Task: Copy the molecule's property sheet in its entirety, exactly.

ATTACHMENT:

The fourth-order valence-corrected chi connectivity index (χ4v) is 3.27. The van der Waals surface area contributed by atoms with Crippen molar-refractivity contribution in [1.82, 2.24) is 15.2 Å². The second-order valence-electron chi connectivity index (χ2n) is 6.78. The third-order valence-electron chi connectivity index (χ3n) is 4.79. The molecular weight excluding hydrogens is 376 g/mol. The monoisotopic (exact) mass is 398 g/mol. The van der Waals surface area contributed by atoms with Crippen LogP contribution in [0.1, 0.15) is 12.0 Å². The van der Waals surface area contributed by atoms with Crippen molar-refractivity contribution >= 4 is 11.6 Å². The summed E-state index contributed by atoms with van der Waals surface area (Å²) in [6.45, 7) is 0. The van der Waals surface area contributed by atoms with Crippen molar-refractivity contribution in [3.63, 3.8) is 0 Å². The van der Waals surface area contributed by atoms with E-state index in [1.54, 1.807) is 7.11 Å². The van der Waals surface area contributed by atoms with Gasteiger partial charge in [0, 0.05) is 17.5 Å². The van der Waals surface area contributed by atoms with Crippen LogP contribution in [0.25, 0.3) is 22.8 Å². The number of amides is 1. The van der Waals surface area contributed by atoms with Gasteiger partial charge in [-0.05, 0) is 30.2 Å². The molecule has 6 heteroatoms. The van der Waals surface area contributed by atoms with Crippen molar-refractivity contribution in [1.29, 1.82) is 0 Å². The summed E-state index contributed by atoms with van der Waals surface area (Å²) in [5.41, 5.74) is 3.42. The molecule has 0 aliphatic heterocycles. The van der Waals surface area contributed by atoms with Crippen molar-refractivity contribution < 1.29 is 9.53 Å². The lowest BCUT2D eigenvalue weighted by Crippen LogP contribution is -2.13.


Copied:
The fourth-order valence-corrected chi connectivity index (χ4v) is 3.27. The van der Waals surface area contributed by atoms with Crippen molar-refractivity contribution in [1.82, 2.24) is 15.2 Å². The second-order valence-electron chi connectivity index (χ2n) is 6.78. The third-order valence-electron chi connectivity index (χ3n) is 4.79. The molecular weight excluding hydrogens is 376 g/mol. The monoisotopic (exact) mass is 398 g/mol. The van der Waals surface area contributed by atoms with Crippen LogP contribution in [0.1, 0.15) is 12.0 Å². The van der Waals surface area contributed by atoms with Crippen molar-refractivity contribution >= 4 is 11.6 Å². The summed E-state index contributed by atoms with van der Waals surface area (Å²) in [6.45, 7) is 0. The van der Waals surface area contributed by atoms with Crippen molar-refractivity contribution in [3.63, 3.8) is 0 Å². The van der Waals surface area contributed by atoms with E-state index in [1.54, 1.807) is 7.11 Å². The van der Waals surface area contributed by atoms with Gasteiger partial charge in [0, 0.05) is 17.5 Å². The van der Waals surface area contributed by atoms with Crippen LogP contribution in [0.25, 0.3) is 22.8 Å². The number of amides is 1. The van der Waals surface area contributed by atoms with Gasteiger partial charge in [-0.05, 0) is 30.2 Å². The molecule has 6 heteroatoms. The van der Waals surface area contributed by atoms with Crippen molar-refractivity contribution in [1.29, 1.82) is 0 Å². The summed E-state index contributed by atoms with van der Waals surface area (Å²) in [5.41, 5.74) is 3.42. The molecule has 0 aliphatic heterocycles. The van der Waals surface area contributed by atoms with Crippen molar-refractivity contribution < 1.29 is 9.53 Å². The lowest BCUT2D eigenvalue weighted by Crippen LogP contribution is -2.13.